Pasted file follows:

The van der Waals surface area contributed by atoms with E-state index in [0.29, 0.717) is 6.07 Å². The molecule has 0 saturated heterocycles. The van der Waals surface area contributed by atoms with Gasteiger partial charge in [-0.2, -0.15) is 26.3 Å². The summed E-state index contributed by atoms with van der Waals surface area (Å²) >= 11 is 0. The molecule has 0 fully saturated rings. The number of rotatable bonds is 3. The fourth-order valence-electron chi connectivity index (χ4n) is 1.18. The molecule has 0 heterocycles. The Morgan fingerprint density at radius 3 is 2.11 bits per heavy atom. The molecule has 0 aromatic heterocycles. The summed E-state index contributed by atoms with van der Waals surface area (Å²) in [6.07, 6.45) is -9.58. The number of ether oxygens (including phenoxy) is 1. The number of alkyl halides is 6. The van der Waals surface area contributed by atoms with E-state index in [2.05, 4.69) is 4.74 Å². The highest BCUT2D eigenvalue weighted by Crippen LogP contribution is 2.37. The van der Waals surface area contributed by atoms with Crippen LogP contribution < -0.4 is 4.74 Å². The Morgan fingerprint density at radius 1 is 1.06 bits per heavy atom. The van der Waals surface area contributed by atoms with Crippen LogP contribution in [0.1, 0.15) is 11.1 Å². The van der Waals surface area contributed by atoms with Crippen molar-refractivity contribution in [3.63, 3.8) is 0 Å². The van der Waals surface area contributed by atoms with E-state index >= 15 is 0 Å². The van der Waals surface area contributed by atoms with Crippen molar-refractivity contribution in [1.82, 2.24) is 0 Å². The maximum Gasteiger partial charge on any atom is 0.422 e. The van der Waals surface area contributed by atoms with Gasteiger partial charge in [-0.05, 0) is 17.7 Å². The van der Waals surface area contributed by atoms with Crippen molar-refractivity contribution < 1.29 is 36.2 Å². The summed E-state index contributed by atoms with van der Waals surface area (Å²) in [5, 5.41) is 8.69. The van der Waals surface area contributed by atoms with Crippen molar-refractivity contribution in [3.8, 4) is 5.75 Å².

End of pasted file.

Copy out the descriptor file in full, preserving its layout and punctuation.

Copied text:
The van der Waals surface area contributed by atoms with E-state index in [0.29, 0.717) is 6.07 Å². The molecule has 0 saturated heterocycles. The van der Waals surface area contributed by atoms with Gasteiger partial charge in [-0.2, -0.15) is 26.3 Å². The summed E-state index contributed by atoms with van der Waals surface area (Å²) >= 11 is 0. The molecule has 0 fully saturated rings. The number of rotatable bonds is 3. The fourth-order valence-electron chi connectivity index (χ4n) is 1.18. The molecule has 0 heterocycles. The Morgan fingerprint density at radius 3 is 2.11 bits per heavy atom. The molecule has 0 aromatic heterocycles. The summed E-state index contributed by atoms with van der Waals surface area (Å²) in [6.07, 6.45) is -9.58. The number of ether oxygens (including phenoxy) is 1. The number of alkyl halides is 6. The van der Waals surface area contributed by atoms with E-state index in [2.05, 4.69) is 4.74 Å². The highest BCUT2D eigenvalue weighted by Crippen LogP contribution is 2.37. The van der Waals surface area contributed by atoms with Crippen LogP contribution < -0.4 is 4.74 Å². The Morgan fingerprint density at radius 1 is 1.06 bits per heavy atom. The van der Waals surface area contributed by atoms with Crippen LogP contribution in [0.1, 0.15) is 11.1 Å². The van der Waals surface area contributed by atoms with Crippen molar-refractivity contribution in [3.63, 3.8) is 0 Å². The van der Waals surface area contributed by atoms with E-state index >= 15 is 0 Å². The van der Waals surface area contributed by atoms with Crippen molar-refractivity contribution in [1.82, 2.24) is 0 Å². The maximum Gasteiger partial charge on any atom is 0.422 e. The van der Waals surface area contributed by atoms with Gasteiger partial charge in [-0.05, 0) is 17.7 Å². The van der Waals surface area contributed by atoms with Crippen molar-refractivity contribution < 1.29 is 36.2 Å². The summed E-state index contributed by atoms with van der Waals surface area (Å²) in [5, 5.41) is 8.69. The van der Waals surface area contributed by atoms with Crippen molar-refractivity contribution in [3.8, 4) is 5.75 Å².